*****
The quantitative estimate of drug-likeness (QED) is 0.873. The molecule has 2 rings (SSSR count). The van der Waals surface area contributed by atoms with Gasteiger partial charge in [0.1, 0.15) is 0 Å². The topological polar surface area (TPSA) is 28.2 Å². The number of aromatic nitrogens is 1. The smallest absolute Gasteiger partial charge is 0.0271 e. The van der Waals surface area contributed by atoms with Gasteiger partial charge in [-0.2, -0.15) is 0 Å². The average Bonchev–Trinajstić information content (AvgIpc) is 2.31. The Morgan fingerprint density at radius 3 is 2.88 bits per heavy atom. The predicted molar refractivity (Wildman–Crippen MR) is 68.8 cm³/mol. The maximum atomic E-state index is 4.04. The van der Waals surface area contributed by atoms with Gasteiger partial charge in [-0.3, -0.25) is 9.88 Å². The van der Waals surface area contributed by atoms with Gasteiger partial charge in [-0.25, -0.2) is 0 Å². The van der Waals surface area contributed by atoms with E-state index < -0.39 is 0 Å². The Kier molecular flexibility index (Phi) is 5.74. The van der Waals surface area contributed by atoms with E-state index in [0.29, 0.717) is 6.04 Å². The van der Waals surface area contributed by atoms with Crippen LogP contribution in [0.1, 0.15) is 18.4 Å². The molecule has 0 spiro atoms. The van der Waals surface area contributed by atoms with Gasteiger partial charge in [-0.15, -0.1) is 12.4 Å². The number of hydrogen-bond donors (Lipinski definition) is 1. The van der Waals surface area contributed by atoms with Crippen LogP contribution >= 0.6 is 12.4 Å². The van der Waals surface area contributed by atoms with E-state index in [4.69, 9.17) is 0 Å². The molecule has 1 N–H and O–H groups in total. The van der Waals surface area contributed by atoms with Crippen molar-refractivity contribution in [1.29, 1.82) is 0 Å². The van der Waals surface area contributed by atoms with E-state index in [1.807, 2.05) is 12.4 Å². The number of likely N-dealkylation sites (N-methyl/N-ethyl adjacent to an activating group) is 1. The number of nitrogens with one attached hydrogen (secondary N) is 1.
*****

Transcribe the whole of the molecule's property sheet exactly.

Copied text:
The quantitative estimate of drug-likeness (QED) is 0.873. The molecule has 2 rings (SSSR count). The van der Waals surface area contributed by atoms with Gasteiger partial charge in [0.1, 0.15) is 0 Å². The topological polar surface area (TPSA) is 28.2 Å². The number of aromatic nitrogens is 1. The smallest absolute Gasteiger partial charge is 0.0271 e. The van der Waals surface area contributed by atoms with Gasteiger partial charge in [-0.2, -0.15) is 0 Å². The average Bonchev–Trinajstić information content (AvgIpc) is 2.31. The Morgan fingerprint density at radius 3 is 2.88 bits per heavy atom. The predicted molar refractivity (Wildman–Crippen MR) is 68.8 cm³/mol. The maximum atomic E-state index is 4.04. The van der Waals surface area contributed by atoms with Gasteiger partial charge in [-0.3, -0.25) is 9.88 Å². The van der Waals surface area contributed by atoms with Gasteiger partial charge in [-0.25, -0.2) is 0 Å². The van der Waals surface area contributed by atoms with E-state index < -0.39 is 0 Å². The Kier molecular flexibility index (Phi) is 5.74. The van der Waals surface area contributed by atoms with E-state index in [0.29, 0.717) is 6.04 Å². The van der Waals surface area contributed by atoms with Crippen LogP contribution in [0.1, 0.15) is 18.4 Å². The molecule has 0 spiro atoms. The van der Waals surface area contributed by atoms with Gasteiger partial charge in [-0.15, -0.1) is 12.4 Å². The number of hydrogen-bond donors (Lipinski definition) is 1. The van der Waals surface area contributed by atoms with Crippen LogP contribution >= 0.6 is 12.4 Å². The van der Waals surface area contributed by atoms with E-state index in [4.69, 9.17) is 0 Å². The molecule has 1 N–H and O–H groups in total. The van der Waals surface area contributed by atoms with Crippen molar-refractivity contribution in [1.29, 1.82) is 0 Å². The van der Waals surface area contributed by atoms with E-state index in [1.807, 2.05) is 12.4 Å². The number of likely N-dealkylation sites (N-methyl/N-ethyl adjacent to an activating group) is 1. The number of nitrogens with one attached hydrogen (secondary N) is 1.